Reads: The Life Of Pi5:30 PM
Picine Patel, known to all as "Pi". Pi is raised Hindu, however, he soon exposes himself to Islam and Christianity-much to his parent's confusion. The novel takes place in the seventies, and his parents feel that they are pretty modern, especially by owning their own zoo in Pondicherry, and can therefore not really comprehend where this fascination with three different religions stems from. Pi's answer is that he simply "just wants to love god".
A few years later, and his family decided to close the zoo and sell it, to start a new life in Canada. Pi is now sixteen years old, and will set foot on a boat for the first time ever with his family, and a few of the zoo animals. The boat crashes, and Pi finds himself stranded on a lifeboat with none other than Richard Parker, a Bengal tiger.
The only way Pi can cope with his reality, is to focus entirely on Richard Parker. Richard Parker's survival depends on Pi, but, Pi also comes to realize his own survival depends on Richard Parker's.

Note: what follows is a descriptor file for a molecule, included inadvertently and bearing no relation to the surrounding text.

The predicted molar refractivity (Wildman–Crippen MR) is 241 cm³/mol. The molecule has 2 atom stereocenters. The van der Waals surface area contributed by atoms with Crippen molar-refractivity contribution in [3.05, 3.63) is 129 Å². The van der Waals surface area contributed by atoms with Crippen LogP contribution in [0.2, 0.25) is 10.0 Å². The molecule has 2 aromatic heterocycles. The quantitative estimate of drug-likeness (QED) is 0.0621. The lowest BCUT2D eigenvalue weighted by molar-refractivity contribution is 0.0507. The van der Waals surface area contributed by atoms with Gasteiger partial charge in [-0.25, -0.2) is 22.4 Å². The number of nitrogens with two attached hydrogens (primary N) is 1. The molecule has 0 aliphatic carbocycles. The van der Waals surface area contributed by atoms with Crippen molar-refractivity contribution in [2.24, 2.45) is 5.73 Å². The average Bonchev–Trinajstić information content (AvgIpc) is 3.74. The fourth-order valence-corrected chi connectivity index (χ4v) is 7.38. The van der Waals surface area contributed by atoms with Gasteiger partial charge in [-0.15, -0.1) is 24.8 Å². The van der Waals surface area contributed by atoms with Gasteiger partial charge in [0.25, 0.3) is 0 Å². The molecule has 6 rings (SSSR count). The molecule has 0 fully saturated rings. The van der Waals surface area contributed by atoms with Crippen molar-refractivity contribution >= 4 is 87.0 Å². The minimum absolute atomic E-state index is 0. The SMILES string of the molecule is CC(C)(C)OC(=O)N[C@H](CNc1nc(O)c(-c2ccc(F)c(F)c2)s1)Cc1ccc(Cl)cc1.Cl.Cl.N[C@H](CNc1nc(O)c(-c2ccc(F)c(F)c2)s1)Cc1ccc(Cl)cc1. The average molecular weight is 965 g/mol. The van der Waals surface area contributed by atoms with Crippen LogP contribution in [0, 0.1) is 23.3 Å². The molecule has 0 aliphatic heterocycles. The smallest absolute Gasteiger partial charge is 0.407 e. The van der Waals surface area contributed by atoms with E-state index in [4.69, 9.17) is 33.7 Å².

One reference to this book was something along the lines of: Calvin and Hobbes with an overt, religious theme. I could agree to that to an extent, as there is a religious theme to the book, but not in a pressing way. In fact, it is almost humorous when Pi is trying to explain why he needs to participate in three different religions to his parents, and they are racking their brains on what to do with him. Pi's relationship with Richard Parker is terrifying, awesome, and very emotional. I am guaranteeing that a review of the movie will be present on this blog very soon.